The classic BBC series All Creatures Great and Small comes to america as a new family adventure... with a '90s attitude! Struck by a case of wanderlust, dedicated veterinarian Jimmy Herriot (Billy Conolly) trades his idyllic lifestyle in the British countryside for a position as staff veterinarian at the Bronx Zoo in the urban jungle of New York City! He's a classic fish-out-of-water, who has to adjust to the fast-paced city life while treating a whole menagerie of four-legged companions.
At first, this rural Scotsman is appalled when he learns that in addition to of delivering rare baby animals, he's also forced to deal with the Zoo's troublesome rat population. But with the help of streetwise Zoo administrator Stewy (Gilbert Gottfried), the charming vet soon sees the simple pleasure of worming an irritable hippopotamus.
Helping the good doctor and Stewy on their rounds are three angels of mercy -- Heather (Heather Paige Kent), Amber (Kylie Travis) and Tawny (Tiffani Amber Thiessen). These nubile animal trainers know a thing or two about soothing the savage beast, and they're the perfect antidote to Dr. Herriot's homesickness to boot!
"'Both All Creatures Great and Small and Zoo! tell timeless tales for the entire family," said producer Martha Williamson (Touched By An Angel), who is developing this show with Aaron Spelling. "Every creature, no matter how furry or adorable is valuable in God's eyes."
"The girls were my idea," Spelling added.
Each week, Jimmy, Stewy and those three bodacious beauties balance their duties at the Zoo with providing homespun wisdom and low-cost veterinary care to the people who live in the poor neighborhood surrounding the Zoo--mending mongrel dogs and patching up pigeons. In the process, they learn a little something about life... and themselves, too.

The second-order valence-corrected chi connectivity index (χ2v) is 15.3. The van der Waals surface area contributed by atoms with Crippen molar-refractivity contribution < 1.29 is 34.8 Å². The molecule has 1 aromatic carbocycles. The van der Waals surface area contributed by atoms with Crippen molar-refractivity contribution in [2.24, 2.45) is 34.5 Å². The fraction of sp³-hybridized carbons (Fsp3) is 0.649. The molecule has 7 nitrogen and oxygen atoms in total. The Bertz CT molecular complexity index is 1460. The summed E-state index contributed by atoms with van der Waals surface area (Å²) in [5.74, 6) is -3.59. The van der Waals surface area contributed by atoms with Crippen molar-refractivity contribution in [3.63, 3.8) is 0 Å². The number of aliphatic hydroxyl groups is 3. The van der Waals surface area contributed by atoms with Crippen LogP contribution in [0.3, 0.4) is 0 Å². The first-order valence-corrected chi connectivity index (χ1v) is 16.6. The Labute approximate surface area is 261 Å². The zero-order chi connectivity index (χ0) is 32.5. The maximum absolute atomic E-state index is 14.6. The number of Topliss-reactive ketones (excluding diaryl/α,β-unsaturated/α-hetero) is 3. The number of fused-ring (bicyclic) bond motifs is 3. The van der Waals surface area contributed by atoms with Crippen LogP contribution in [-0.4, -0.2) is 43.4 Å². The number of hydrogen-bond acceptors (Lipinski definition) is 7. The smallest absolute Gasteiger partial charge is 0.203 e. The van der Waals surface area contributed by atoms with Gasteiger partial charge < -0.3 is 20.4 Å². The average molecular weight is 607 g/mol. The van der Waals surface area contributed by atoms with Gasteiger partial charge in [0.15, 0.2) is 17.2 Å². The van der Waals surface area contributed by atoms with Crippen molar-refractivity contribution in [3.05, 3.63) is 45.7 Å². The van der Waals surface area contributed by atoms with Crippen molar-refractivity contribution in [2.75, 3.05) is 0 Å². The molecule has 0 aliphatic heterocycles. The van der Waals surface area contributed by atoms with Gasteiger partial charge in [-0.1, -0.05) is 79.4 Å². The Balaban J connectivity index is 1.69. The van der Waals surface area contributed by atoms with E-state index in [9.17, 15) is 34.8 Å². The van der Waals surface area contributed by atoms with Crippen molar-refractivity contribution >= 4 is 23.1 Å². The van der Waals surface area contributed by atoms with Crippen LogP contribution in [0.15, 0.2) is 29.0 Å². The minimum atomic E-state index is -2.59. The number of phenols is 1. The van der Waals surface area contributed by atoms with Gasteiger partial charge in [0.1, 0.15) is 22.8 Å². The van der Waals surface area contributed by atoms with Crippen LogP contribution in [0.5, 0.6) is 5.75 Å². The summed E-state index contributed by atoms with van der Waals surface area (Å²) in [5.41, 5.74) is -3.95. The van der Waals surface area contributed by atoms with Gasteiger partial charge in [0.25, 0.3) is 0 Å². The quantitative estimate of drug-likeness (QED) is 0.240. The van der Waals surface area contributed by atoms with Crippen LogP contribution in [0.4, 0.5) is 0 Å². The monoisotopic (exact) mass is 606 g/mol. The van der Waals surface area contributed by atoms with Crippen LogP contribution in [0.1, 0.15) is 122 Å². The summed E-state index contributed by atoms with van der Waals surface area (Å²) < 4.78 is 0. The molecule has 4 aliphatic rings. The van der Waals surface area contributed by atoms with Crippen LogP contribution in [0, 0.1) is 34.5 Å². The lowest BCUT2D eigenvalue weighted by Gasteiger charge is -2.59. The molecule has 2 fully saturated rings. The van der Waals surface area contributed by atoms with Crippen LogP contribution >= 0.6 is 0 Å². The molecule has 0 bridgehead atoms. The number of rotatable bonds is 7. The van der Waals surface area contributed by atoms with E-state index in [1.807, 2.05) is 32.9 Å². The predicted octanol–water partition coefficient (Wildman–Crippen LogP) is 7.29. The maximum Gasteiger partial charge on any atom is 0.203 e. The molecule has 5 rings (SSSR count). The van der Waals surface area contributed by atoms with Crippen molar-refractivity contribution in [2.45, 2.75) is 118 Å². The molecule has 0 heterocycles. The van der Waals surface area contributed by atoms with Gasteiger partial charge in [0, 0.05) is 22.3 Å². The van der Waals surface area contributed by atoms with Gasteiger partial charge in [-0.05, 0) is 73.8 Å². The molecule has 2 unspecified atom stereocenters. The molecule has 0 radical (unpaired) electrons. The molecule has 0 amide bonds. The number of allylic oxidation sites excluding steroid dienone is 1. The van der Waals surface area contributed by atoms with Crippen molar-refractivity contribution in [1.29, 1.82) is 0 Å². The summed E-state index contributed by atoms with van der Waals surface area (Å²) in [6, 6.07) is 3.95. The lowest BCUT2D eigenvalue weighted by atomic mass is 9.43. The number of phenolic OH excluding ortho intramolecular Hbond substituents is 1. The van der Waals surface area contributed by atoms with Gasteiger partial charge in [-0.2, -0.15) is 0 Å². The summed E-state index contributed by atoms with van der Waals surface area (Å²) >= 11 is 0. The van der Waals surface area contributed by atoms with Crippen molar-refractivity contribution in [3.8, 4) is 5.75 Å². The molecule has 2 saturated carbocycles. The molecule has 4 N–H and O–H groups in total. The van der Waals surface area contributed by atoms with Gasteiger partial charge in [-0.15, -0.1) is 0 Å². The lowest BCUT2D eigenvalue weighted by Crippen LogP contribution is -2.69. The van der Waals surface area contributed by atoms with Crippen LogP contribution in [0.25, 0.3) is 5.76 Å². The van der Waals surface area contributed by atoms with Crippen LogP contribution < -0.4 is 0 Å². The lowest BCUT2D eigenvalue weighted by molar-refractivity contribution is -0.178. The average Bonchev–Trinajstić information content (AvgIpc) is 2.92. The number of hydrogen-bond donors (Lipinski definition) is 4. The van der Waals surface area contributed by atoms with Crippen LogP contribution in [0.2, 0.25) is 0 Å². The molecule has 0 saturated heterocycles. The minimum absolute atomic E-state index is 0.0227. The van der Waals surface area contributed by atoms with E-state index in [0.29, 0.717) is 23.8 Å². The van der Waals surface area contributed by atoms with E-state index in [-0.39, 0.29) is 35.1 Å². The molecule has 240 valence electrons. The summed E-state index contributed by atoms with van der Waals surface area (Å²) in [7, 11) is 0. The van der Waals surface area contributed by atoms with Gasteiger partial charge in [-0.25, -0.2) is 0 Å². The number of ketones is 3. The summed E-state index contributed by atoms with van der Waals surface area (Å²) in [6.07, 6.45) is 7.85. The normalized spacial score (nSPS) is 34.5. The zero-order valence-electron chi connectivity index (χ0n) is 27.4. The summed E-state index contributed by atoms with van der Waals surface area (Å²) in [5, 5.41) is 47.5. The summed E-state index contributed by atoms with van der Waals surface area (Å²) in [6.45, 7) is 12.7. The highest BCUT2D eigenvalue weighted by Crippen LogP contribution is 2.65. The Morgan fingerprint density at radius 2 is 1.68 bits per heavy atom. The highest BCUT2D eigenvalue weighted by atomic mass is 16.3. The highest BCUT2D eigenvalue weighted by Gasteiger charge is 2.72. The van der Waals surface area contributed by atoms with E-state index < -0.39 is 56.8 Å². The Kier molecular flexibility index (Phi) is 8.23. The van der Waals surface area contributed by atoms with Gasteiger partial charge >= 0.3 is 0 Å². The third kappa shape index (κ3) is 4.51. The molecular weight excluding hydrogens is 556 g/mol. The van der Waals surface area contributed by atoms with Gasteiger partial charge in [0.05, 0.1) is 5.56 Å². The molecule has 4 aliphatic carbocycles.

"It's a heartwarming adventure with cuddly animals and comical foreign accents," Spelling said. "And the girls... I can't emphasize the girls enough."
Dylan Walsh (Brooklyn South) reprises his role from the blockbuster motion picture "Congo" as primatologist Peter Elliot, a man devoted to teaching apes sign language, in this offbeat intra-species comedy from the mind of Michael Crichton and the money of Steven Speilberg.
After returning from the Congo sans his beloved silverback ape, Amy (Kevin Peter Hall), Peter throws himself into his newest project -- teaching chimpanzees how to read and write. What he doesn't count on is unleashing the pint-sized primates' genius: it turns out his cadre of half a dozen chimpanzees are bona fide geniuses, able to form complex sentences and even balance a checkbook!
After the chimps finish writing Gray's latest textbook, If I Could Write to the Animals, sinister corporate overlord R.B. Travis (Joe Don Baker) realizes what Peter's done, and sets out to capture the chimps and use them to add to his ill-gotten gains.
With the help of his wife, Karen (Maria Pitillo), a tart-tongued immunologist, Peter hits the road with his team of Super Chimps. The primates' quick thinking, adorable antics, and convenient computer-hacking skills keep the team one step ahead of Traviscom employees, as this motley band of monkeys solves crimes and wins hearts.
"Not since 'Mr. Smith' has a monkey-themed show come along to tug at America's heartstrings the way 'Monkey Business' will," said programming chief Warren Littlefield. "And believe you me, I'm not just monkeying with you!"